“Well, you must know that there are three essential parts among the works of a clock,” returned Herr Bernat, complacently puffing away at his pipe. “There is the spring, the pendulum, and the escapement. The wheels are the subordinates. The spring is the law passed by the Diet. The pendulum is the palatine office, which has to set the law in motion; the escapement is the imperial counselor of war. The wheels are the people. We will keep to the technical terms, if you please. When the spring was wound up, the pendulum began to set the wheels going. They turned, and the loyal nobles of the country began to enroll their names—”
“How many do you suppose enrolled their names?” interrupted the count.
“Thirty thousand cavalry and forty thousand infantry—which are not all the able-bodied men, as only one member from each family is required to join the army. After the names had been entered came the question of uniforms, arms, officering, drilling, provisions. You must admit that a clock cannot strike until the hands have made their regular passage through all the minutes and seconds that make up the hour!”
“For heaven’s sake! What a preamble!” ejaculated the count. “But go on. The first minute?”
“Yes; the first minute a stoppage occurred caused by the escapement objecting to furnish canteens; if the militiamen wanted canteens they must provide them themselves.”
“I trust the clock was not allowed to stop for want of a few canteens,” ironically observed Count Vavel.
“Moreover,” continued the vice-palatine, not heeding the interruption, “the escapement gave them to understand that brass drums could not be furnished—only wooden ones—”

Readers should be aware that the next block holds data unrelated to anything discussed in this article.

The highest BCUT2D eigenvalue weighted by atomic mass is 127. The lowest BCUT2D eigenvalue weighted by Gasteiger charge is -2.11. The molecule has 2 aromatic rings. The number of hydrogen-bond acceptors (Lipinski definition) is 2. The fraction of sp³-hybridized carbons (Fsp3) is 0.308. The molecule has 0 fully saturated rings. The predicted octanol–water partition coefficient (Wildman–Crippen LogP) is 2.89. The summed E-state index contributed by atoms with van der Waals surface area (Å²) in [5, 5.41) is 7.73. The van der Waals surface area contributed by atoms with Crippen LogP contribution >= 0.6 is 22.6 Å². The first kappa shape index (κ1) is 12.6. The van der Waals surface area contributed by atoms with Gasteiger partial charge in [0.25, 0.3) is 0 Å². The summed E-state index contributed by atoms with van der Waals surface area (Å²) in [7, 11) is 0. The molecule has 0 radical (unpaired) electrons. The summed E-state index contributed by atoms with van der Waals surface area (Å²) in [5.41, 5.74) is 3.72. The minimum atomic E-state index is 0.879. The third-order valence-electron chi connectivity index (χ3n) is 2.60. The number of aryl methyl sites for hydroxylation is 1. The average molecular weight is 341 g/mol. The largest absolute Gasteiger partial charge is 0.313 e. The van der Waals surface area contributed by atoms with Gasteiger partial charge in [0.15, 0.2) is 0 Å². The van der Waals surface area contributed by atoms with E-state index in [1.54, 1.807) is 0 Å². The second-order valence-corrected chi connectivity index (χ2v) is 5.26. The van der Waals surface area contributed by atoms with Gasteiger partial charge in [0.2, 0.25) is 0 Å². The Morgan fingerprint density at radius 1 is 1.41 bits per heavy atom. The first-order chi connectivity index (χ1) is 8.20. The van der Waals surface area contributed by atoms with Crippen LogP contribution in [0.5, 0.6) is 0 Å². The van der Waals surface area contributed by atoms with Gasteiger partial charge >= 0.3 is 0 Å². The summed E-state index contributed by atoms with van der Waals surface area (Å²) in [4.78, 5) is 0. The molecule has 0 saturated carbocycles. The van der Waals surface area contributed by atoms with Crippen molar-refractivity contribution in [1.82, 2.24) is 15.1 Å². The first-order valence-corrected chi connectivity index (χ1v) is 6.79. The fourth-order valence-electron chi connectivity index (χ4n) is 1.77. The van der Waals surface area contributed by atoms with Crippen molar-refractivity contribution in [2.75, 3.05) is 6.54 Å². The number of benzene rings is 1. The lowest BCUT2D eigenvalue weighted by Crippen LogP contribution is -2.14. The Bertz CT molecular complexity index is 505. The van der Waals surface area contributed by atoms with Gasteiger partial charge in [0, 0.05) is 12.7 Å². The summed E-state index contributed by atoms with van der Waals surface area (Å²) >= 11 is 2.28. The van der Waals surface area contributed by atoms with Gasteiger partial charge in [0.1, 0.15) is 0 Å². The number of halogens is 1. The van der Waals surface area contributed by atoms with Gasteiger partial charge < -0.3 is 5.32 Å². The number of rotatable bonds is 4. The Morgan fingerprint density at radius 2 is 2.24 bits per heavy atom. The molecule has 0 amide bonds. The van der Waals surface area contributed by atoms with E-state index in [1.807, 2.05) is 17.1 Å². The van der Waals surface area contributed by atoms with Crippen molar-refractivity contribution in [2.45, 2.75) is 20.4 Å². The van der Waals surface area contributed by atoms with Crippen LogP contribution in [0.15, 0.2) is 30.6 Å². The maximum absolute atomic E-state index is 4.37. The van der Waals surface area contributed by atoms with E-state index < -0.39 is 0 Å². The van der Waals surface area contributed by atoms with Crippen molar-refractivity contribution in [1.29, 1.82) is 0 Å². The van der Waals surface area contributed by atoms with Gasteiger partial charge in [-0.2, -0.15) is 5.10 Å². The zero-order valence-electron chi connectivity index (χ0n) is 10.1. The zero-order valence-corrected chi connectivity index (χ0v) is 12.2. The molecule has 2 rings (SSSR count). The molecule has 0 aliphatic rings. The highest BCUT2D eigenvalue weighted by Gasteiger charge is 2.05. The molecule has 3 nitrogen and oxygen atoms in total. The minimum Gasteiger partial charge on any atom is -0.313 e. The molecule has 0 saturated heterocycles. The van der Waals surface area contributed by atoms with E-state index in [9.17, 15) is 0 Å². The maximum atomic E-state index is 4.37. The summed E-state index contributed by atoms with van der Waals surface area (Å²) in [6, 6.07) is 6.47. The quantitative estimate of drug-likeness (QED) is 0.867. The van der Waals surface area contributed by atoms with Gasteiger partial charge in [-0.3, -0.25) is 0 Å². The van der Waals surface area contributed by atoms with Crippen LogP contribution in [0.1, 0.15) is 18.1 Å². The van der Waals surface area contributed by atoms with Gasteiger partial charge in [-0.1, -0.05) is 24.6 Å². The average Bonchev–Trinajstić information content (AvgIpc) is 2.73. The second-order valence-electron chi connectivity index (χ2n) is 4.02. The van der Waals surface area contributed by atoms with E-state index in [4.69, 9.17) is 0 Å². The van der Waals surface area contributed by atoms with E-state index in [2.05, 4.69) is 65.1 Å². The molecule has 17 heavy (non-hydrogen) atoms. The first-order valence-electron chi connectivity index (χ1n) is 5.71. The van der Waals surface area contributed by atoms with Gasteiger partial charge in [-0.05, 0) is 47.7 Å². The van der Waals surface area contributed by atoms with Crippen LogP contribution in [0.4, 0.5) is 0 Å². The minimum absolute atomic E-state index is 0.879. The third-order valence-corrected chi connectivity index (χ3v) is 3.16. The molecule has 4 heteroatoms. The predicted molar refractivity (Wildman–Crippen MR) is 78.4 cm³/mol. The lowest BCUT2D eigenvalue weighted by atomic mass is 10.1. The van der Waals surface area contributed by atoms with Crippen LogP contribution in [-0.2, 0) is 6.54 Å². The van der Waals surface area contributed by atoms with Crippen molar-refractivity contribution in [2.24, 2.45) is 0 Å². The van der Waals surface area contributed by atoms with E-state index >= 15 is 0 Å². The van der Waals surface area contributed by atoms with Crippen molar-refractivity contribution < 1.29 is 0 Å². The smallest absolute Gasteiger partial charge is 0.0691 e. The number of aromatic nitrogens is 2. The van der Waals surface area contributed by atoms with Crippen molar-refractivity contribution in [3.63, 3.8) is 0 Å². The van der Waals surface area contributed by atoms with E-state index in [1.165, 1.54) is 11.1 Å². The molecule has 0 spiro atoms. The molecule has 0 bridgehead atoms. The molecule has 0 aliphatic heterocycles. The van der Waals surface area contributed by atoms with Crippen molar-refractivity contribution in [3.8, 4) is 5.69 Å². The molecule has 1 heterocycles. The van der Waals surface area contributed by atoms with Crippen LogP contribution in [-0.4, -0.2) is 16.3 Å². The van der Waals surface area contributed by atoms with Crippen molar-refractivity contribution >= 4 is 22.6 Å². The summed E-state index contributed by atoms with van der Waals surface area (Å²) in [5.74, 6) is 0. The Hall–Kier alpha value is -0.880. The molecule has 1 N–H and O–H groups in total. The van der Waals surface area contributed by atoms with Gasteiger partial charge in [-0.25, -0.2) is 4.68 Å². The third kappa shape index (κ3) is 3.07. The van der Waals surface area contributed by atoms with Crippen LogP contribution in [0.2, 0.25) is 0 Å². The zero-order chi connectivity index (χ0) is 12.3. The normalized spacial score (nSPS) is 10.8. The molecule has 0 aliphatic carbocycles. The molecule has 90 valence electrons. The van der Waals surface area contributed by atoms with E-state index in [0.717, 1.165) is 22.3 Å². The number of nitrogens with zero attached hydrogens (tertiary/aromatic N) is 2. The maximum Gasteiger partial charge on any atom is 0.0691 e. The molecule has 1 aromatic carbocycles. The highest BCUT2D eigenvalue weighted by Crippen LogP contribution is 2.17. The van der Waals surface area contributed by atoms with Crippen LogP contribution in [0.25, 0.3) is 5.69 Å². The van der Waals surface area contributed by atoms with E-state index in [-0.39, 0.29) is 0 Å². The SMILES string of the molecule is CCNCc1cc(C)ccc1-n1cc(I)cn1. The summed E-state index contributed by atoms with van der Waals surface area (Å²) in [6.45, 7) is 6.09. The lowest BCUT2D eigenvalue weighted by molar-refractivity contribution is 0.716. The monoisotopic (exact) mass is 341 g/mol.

“They will do their duty, too, if properly handled,” again interpolated Vavel.
“A more disastrous check, however, was the decision of the Komitate that the uniform was to consist of red trousers and light-blue dolman—”
“A picturesque uniform, at any rate!”
“There was a good deal of argument about it; but at last it was decided that the companies from the Danube should adopt light-blue dolmans, and those from the Theiss dark-blue.”
“Thank heaven something was decided!”
“Don’t be too premature with your thanks, Herr Count! The escapement would not consent to the red trousers; red dye-stuff was not to be had, because of the continental embargo. The militia must content itself with trousers made of the coarse white cloth of which peasants’ cloaks are made. You can imagine what a tempest that raised in the various counties! To offer Hungarian nobles trousers made of such stuff! At last the matter was arranged: trousers and dolman were to be made of the same material. The Komitate were satisfied with this. But the escapement then said there were not enough tailors to make so many uniforms. The government would supply the cloth, and have it cut, and the militiamen could have it made up at home.”